CHARLESTON, W.Va. (AP) — West Virginia lawmakers approved a $4.5 billion budget on Saturday that leaves the state’s two top universities with a combined $28 million cut, unless future surpluses can kick in to cover it.
The 23-11 vote in the Senate came on the final day of the 60-day legislative session, during which a Republican supermajority fell short on its top priority of cutting the state’s income tax. Aside from that, Republican Gov. Jim Justice hailed it as a “great session.”
To keep his proposal to cut the income tax alive, Justice told reporters Saturday evening he would “go on the road immediately” to sell his plan to residents. The wealthy businessman then pulled out a wad of cash and said residents were set to save on average over $1,000 a year, depending on the extent of the cut.
His plan for a 40% initial reduction to the income tax passed the Senate but was emphatically voted down in the House of Delegates, 0-100, over Republican differences about how to pay for it.
Justice called that vote “grandstanding” and said he is considering calling a special session this year to pass it.
Justice also said he planned to sign the budget bill, calling it “solid.”
Lawmakers trimmed Justice’s initial budget proposal for the 2022 fiscal year by nearly $74 million, although much of that is expected to be backfilled by future budget surpluses.
Most of the debate in the Senate before final passage centered around cuts to West Virginia University and Marshall University. The two are set to see a 1.5% cut. And $18 million would be cut from West Virginia University’s general revenue budget, unless the state continues to post revenue surpluses, allowing $16.6 million to be clawed back.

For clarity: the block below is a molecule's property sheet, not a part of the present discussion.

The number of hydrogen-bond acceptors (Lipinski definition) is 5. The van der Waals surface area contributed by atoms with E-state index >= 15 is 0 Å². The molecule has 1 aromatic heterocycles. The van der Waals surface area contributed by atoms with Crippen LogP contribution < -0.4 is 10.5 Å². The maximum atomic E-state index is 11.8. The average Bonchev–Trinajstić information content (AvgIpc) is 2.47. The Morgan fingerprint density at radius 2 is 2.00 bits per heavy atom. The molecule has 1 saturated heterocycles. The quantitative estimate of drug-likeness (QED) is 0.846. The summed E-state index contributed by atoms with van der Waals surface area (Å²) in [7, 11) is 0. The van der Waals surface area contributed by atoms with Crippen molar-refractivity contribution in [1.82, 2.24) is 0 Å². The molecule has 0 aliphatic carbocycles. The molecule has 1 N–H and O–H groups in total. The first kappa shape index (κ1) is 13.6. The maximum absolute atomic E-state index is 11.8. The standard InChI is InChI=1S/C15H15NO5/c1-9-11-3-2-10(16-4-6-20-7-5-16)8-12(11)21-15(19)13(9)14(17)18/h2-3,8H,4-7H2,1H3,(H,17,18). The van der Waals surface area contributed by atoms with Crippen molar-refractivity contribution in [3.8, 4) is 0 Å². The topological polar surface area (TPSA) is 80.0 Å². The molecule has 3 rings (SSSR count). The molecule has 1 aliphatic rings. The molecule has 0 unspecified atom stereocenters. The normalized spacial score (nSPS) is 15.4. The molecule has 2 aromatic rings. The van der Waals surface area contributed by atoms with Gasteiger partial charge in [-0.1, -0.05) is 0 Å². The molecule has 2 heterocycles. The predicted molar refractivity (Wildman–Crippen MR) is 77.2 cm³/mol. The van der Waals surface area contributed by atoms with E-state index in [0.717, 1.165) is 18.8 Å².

Marshall University likewise saw a $10 million cut to its general revenue budget but could gain $9.7 million back from surpluses. The provision for both schools was inserted by Republicans in the House of Delegates who wanted deeper cuts.
Republican Sen. Eric Tarr, the chair of the Finance Committee, said he was confident the surpluses would come to fruition and restore most of the funding.
“Because our surpluses were so great, to me there’s not as much concern … because it’ll essentially all get paid,” Tarr said before a final vote.
Democratic Sen. Ron Stollings still criticized the 1.5% cuts.
“The fact that Marshall and WVU will be funded hopefully with a surplus — that does not change the fact that their base budgets are cut,” Stollings said.
The Department of Tourism’s budget was cut in half to $7 million, although it would be restored under surpluses. The Department of Economic Development didn’t receive a boost in funding as Justice had proposed. It instead will see a cut of $3.8 million, with the potential of $1 million being backfilled.
Justice also said he would not veto a bill banning transgender athletes from participating in female sports in middle and high school and college. He said he might sign the bill, or just let it become law without his signature.
He said he did not favor the ban extending to collegiate sports, due to the potential of an NCAA backlash, but he said he thinks “the benefits of it way outweigh the bad part of it.”
The NCAA in 2016 moved championships out of North Carolina in response to a bill legislating transgender people’s use of public restrooms.
Supporters have argued that transgender athletes would have physical advantages in female sports. Opponents have slammed it as discriminatory and a solution in search of a problem.